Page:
Pizza 2McKelvey said Grow Well has to be one of the most cost efficient assistance programs around. It cost approximately $4 per person to provide clients with 20 different varieties of spring and summer vegetable seeds.

Not Just a Lack of Food, But the Wrong Food

It can be tough for people with limited income to find healthy food.

A study by The Food Trust said retailers offering affordable healthy food choices are rare in low-income or rural areas. The United States Department of Agriculture and The Reinvestment Fund found 25 to 30 million Americans—about a tenth of the population—live in communities that don’t have adequate access to healthy food retailers, such as supermarkets or grocery stores.

The research showed an increased percentage of convenience stores and fast-food outlets in these areas. As low income people often have limited access to transportation, buying close often means diets with too many calories and too few nutrients.

There are other impediments to healthy eating, McKelvey said. Many people have busy schedules, or juggle work, family and other commitments. Others have never developed food preparation skills.

Examples of seeds distributed through the Grow Well Program.Examples of seeds distributed through the Grow Well Program. Photo by Kyle Spradley

To deal with the latter, soon the project will distribute recipes keyed to the items being grown in the gardens. In association with the food pantries, demonstrations will be made showing how to prepare and store these foods. There will also be new classes, like composting, that will increase the yield of the gardens. The gardeners have also asked for help in pest and disease control.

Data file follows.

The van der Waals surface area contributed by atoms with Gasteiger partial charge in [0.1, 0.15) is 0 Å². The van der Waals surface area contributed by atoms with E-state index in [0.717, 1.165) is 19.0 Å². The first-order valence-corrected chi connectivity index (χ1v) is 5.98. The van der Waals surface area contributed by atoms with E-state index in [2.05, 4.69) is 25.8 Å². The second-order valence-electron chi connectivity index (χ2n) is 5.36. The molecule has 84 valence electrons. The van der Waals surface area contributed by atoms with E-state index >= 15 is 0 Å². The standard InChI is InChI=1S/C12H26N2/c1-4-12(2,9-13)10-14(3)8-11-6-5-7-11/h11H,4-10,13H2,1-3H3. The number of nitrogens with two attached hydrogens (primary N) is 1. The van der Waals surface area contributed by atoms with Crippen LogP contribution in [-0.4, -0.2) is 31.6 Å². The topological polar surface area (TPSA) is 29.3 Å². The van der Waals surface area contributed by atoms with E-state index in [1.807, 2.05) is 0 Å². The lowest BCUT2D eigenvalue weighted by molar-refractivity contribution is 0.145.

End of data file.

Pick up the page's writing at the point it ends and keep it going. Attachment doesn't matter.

McKelvey said providing these skills is critical to helping the clients achieve a lasting self-sufficiency. He plans to work with food pantries and other organizations to eventually take over this support role.

Food, a Constant Worry for Many Missourians

Food pantries are on the front lines of food insecurity and outright hunger in Missouri.

ICFS research shows that almost 40 percent of food pantry clients experience not only food insecurity – not knowing if they will have enough to eat – but also food insecurity with hunger. Approximately half of food pantry clients have to choose between buying food and paying for medicine, medical treatment, utilities, rent or mortgage, or gas.

Missouri is ranked seventh in the nation in food insecurity, according to Feeding America, the largest domestic hunger-relief charity in the United States. Missouri has also the fifth highest rate of child food insecurity in the country. Almost 17 percent, approximately 990,770 Missourians, used a food pantry in 2009.

The IFCS’s Missouri Hunger Atlas shows an increase of food insecurity in Missouri – from approximately 10 percent in 1997 to more than 15 percent in 2010. wp content uploads 2014 05 Missouri Hunger Atlas 2013 5 5 14 Full Version.pdfICFS surveyed central Missouri food pantry clients and found that 74 percent of households using food pantries live at or below the poverty level.  The survey indicated that 73 percent are women, 14 percent are 65 or older, and 40 percent have one or more children under five in the household. Twenty-six percent of households have a veteran in the home.